More detailed sectoral results (next figure) reveal that human resource development in Central Asia shifts regional trade in more equitable directions, reducing PRC dominance and creating more inclusive grow benefits. Investment diversion permits lower income countries to grow faster than higher income ones, promoting Asian regional convergence through economic integration.
Figure ES-2: Macroeconomic Impacts – Employment by Skill Level
(percent change from baseline in 2030)
- Removing CAREC regional trade distortions but are of limited macroeconomic benefit – As with the vast majority of economywide assessments, trade liberalization reduces price distortions in the liberalizing economies. Baseline protection levels are modest in the CAREC region, however, and removing then confers only small aggregate income and employment gains.
- Policies targeting productivity yield significant skill development benefits – As is argued elsewhere in this report, baseline productivity levels in CAREC agriculture are very low. In former USSR republics, policy reforms have not effectively supported modernization and intensification, with only limited diversification from extensive commodity crops to higher value products. Policies targeting agricultural technology and skills could increase productivity and real wages substantially.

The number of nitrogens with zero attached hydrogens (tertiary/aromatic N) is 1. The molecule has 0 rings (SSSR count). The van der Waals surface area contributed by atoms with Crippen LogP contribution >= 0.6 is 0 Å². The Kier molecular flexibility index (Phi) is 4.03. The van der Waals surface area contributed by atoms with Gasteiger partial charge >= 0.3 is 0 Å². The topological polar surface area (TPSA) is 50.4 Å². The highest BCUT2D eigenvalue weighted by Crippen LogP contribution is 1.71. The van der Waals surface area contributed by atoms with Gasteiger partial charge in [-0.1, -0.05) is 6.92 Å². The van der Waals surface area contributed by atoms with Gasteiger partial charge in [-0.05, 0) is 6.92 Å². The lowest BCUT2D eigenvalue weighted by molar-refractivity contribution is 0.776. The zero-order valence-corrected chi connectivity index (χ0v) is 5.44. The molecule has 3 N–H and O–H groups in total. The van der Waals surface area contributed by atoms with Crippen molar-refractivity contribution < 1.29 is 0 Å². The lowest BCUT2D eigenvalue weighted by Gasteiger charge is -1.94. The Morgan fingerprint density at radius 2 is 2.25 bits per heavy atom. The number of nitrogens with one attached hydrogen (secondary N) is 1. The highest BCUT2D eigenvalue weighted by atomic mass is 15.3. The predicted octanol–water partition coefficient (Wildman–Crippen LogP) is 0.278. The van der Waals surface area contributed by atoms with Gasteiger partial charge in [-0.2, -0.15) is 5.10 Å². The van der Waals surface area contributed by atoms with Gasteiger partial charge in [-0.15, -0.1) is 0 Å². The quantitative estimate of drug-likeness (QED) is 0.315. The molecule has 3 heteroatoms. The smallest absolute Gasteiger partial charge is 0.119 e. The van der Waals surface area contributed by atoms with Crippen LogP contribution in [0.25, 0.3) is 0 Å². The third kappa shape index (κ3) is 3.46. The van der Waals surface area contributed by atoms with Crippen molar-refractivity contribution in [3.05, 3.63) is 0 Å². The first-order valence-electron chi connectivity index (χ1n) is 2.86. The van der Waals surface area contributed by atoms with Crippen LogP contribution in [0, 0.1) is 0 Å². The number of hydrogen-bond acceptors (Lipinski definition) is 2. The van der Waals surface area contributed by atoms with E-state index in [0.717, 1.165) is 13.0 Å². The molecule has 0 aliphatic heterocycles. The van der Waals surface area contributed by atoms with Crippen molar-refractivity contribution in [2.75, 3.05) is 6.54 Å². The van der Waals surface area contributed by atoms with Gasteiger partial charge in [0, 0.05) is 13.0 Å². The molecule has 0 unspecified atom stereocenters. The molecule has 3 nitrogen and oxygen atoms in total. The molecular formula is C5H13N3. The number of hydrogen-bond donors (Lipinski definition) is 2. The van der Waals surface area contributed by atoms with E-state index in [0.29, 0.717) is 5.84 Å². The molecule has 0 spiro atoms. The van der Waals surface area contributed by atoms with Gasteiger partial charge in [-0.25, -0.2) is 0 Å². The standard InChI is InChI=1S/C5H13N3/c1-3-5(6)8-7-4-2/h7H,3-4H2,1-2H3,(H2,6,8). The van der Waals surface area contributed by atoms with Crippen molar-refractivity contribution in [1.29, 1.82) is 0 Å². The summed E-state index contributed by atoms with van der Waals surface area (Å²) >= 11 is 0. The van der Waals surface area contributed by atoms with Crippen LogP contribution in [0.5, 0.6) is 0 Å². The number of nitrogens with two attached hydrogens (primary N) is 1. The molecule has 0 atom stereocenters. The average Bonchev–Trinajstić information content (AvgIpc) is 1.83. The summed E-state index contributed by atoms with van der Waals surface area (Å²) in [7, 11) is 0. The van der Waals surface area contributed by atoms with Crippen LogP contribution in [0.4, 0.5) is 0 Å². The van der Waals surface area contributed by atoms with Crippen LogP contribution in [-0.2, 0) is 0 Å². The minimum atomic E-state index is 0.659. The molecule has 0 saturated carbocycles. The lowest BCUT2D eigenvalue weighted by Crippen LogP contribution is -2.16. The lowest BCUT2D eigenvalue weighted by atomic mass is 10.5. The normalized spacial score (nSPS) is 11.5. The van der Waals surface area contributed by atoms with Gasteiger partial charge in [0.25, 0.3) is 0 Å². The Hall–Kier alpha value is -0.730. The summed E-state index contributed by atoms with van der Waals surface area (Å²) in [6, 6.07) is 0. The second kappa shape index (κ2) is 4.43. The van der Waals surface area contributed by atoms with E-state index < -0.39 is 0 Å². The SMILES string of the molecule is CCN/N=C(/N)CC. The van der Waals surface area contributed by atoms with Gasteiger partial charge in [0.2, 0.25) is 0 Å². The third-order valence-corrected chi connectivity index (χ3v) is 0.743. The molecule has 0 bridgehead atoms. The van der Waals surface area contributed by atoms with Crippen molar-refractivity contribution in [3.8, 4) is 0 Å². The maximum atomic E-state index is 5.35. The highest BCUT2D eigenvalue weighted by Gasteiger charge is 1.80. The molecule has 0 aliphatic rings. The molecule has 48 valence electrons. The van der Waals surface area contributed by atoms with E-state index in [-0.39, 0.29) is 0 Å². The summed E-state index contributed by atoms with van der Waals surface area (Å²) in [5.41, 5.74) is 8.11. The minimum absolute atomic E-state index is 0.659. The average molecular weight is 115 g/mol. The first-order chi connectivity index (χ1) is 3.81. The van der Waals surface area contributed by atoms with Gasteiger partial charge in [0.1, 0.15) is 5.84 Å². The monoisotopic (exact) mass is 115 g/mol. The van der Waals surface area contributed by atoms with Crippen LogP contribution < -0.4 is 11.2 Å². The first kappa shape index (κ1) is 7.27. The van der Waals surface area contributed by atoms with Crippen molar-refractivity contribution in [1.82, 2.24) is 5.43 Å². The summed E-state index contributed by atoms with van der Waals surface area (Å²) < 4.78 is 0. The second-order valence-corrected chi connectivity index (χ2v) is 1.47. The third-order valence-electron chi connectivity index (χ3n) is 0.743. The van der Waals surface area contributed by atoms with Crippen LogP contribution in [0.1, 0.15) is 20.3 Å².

- FDI has the most dramatic potential to improve regional skill development and facilitate growth – By combining foreign capital inflows to supplement low domestic savings, technology transfer to increase productivity, and export market access to supplement domestic demand, FDI can release the CAREC economies from their low-level agrifood investment trap. These results may seem dramatic, but they are actually quite familiar from the experience of East Asian “Miracle” economies who pursued similar strategies.
- Skill Development and FDI can promote economic convergence – The estimates in this study suggest that lower income countries experience higher skill development improvements and per capita growth benefits. In particular, the poorest country in the region, Afghanistan, experiences the most dramatic relative (percent change) benefits in both skill development and per capita real GDP.